Linda Tipping is our wonderful manager, taking care of all the 'hands on' aspects of running the house. Living nearby, she'll be able to help with any practical concerns you have about your stay; you're welcome to get in touch if you have any queries.
Adam, Matthew and Susannah Barley, three of Hewlett Johnson's grandchildren, are now running the property. Adam teaches a dynamic movement meditation practice around the world known as the 5Rhythms, Matthew is a boundary-breaking solo cellist, who also presented BBC 2's Classical Star and Susannah lives in California with her family, as a professional violinist and integral parenting coach.
Matthew takes up the story:
All of us grandchildren are very proud of our grandfather: Dr Hewlett Johnson (1874–1966), the ‘Red’ Dean of Canterbury Cathedral. He bought the house and surrounding fields in 1931 (see photo above), about 10 years after it was built, attracted to the property both by its perfect position, and by the fact that his mother had come to the field before the house was built as a special place for being alone with nature with spectacular views (almost unchanged, as her great-great-grandchildren enjoy them today).
During the Second World War it was deemed too dangerous to stay at the Deanery in Canterbury so my grandmother was evacuated to Llys Tanwg, and it was during this period that my mother was born in the sitting room upstairs, which used to be a bedroom. From that time it became more and more of a second family home, with long summer holidays spent there after the 14 - 17 hour car journey from Canterbury. An extension was built above the downstairs kitchen, and in the 1960s, my great-uncle Stephen retired to Harlech. Stephen was always slightly scary for me as a child because he wore plus-fours and spoke rather strangely – however, he was a very keen birdwatcher, which I thought was cool. He also told me that the door halfway down the stairs led to a room full of sleeping giants that snored (the wind whistled in the sliding doors in those days) and of course I believed him.
With Stephen’s passion for ornithology, he saw many rare species of birds from their downstairs windows, including the first sighting of a hoopoe in North Wales since 1924. Stephen, like Nowell and Kezia, was also a fine painter (Nowell being a graduate of the Royal College of Art), and many of their paintings are hanging in the house. Stephen and Ruth moved away in the late 1980s, with the house in need of some substantial repairs.
Then began an era of tenants downstairs, one of whom, the local policeman and his family, who were nearly driven mad by my cello practice. After my studies at the Moscow Conservatoire I was unsure what to do next, so I lived in Llys Tanwg for some months and practiced like a maniac above their kitchen (before we put soundproofing in). Luckily it wasn’t against the law.
Spectacular storms can be seen coming across the bay, but the exposed position of the house, while providing the expansive views, meant that it was suffering weather-damage that needed repair. The lack of double-glazing or central heating, as well as the open chimneys and unused fires meant that the house was also getting damp and rotten. It’s funny how these things don’t bother you as a child: I have wonderful memories of returning from wet walks and huddling round a paraffin stove (what a great smell) whilst watching the windows steam up.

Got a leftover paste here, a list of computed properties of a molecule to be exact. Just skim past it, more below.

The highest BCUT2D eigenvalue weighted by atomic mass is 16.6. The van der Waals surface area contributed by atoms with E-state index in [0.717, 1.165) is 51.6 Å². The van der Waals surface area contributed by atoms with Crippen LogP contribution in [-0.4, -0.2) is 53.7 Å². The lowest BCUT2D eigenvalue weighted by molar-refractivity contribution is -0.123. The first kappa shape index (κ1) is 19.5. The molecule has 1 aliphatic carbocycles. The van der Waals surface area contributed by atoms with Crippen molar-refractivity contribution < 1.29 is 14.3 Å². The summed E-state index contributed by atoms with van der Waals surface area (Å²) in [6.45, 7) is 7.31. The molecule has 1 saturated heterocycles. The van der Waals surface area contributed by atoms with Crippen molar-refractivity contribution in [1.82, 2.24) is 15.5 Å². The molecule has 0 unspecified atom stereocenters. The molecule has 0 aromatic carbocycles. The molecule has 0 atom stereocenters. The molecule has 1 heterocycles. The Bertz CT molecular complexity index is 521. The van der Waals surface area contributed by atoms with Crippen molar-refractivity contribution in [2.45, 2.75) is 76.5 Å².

In 2002 the house was owned by my mother and her sister Kezia, whose family decided that they no longer wanted to keep their share of the house. Decision time. Donation to the National Trust was discussed, but in the end, it was decided that the house was too precious to lose. In particular my generation couldn’t bear the idea of our kids not having the kind of holidays there that we had.
So a concerted family effort began, and Keren bought Kezia’s share of the house in 2003.
Gary Fisher, a skilled and dedicated builder won the contract for complete renovation, and has overseen a top to bottom restoration of the entire house, carefully restoring existing window frames and other timbers, only replacing when absolutely necessary, as well as fitting brand new kitchens and bathrooms, and attending to the hundreds of small details that make somewhere special.
Gardeners brought the surrounding land back to order, and Gary built a spacious heated log games cabin for table tennis, pool and other games.
In 2010 a similar thing happened to 2002. Our parents decided they could no longer deal with the complications of running a holiday let from long distance, and we actually decided as a family to sell the house. We went for one last holiday there in April with our children (the fifth generation to enjoy the house...) but of course the magic of the place was too strong for us. Sitting upstairs (fate had provided us with a week of perfect sunshine and clear skies), surveying the extraordinary panorama that stretches from open sea, via the Lleyn Peninsula, over to Snowdonia’s mountains and the beach below, we watched the sunset and realised we just couldn’t let it go. The Llys Tanwg Trust now officially owns the house and, with the intention to keep it flourishing as a place for the family and the public for many generations to come, has now had the most incredible renovation taking the property to a whole new level altogether.
We hope you enjoy your stay here as much as we always do!